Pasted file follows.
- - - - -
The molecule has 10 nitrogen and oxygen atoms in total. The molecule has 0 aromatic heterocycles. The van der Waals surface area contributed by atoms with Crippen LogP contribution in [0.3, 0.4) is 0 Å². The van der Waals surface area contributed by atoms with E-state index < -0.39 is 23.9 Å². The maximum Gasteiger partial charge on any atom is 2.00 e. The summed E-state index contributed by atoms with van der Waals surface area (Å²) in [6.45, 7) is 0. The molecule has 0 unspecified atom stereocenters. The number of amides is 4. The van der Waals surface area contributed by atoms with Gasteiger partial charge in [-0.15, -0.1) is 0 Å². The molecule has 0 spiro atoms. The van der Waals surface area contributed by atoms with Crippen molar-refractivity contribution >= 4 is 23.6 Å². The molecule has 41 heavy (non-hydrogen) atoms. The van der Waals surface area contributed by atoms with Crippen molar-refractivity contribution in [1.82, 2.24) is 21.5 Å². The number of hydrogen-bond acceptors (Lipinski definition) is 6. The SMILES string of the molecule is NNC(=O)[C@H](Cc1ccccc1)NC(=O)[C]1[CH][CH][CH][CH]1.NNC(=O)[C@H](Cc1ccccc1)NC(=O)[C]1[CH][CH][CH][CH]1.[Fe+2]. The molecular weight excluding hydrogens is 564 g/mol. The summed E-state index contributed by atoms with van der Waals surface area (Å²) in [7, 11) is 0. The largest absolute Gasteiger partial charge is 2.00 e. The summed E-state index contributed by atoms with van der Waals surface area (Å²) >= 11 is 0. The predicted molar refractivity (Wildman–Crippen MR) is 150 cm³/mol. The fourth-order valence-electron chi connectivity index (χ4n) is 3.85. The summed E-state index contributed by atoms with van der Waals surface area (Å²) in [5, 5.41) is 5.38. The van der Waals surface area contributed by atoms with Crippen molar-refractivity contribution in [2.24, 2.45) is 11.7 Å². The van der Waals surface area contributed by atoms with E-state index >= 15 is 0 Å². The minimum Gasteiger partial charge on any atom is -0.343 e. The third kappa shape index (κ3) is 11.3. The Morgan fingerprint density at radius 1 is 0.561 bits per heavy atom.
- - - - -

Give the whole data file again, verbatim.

The molecule has 10 nitrogen and oxygen atoms in total. The molecule has 0 aromatic heterocycles. The van der Waals surface area contributed by atoms with Crippen LogP contribution in [0.3, 0.4) is 0 Å². The van der Waals surface area contributed by atoms with E-state index < -0.39 is 23.9 Å². The maximum Gasteiger partial charge on any atom is 2.00 e. The summed E-state index contributed by atoms with van der Waals surface area (Å²) in [6.45, 7) is 0. The molecule has 0 unspecified atom stereocenters. The number of amides is 4. The van der Waals surface area contributed by atoms with Gasteiger partial charge in [-0.15, -0.1) is 0 Å². The molecule has 0 spiro atoms. The van der Waals surface area contributed by atoms with Crippen molar-refractivity contribution >= 4 is 23.6 Å². The molecule has 41 heavy (non-hydrogen) atoms. The van der Waals surface area contributed by atoms with Crippen molar-refractivity contribution in [1.82, 2.24) is 21.5 Å². The number of hydrogen-bond acceptors (Lipinski definition) is 6. The SMILES string of the molecule is NNC(=O)[C@H](Cc1ccccc1)NC(=O)[C]1[CH][CH][CH][CH]1.NNC(=O)[C@H](Cc1ccccc1)NC(=O)[C]1[CH][CH][CH][CH]1.[Fe+2]. The molecular weight excluding hydrogens is 564 g/mol. The summed E-state index contributed by atoms with van der Waals surface area (Å²) in [7, 11) is 0. The largest absolute Gasteiger partial charge is 2.00 e. The summed E-state index contributed by atoms with van der Waals surface area (Å²) >= 11 is 0. The predicted molar refractivity (Wildman–Crippen MR) is 150 cm³/mol. The fourth-order valence-electron chi connectivity index (χ4n) is 3.85. The summed E-state index contributed by atoms with van der Waals surface area (Å²) in [5, 5.41) is 5.38. The van der Waals surface area contributed by atoms with Crippen molar-refractivity contribution in [2.24, 2.45) is 11.7 Å². The van der Waals surface area contributed by atoms with E-state index >= 15 is 0 Å². The minimum Gasteiger partial charge on any atom is -0.343 e. The third kappa shape index (κ3) is 11.3. The Morgan fingerprint density at radius 1 is 0.561 bits per heavy atom.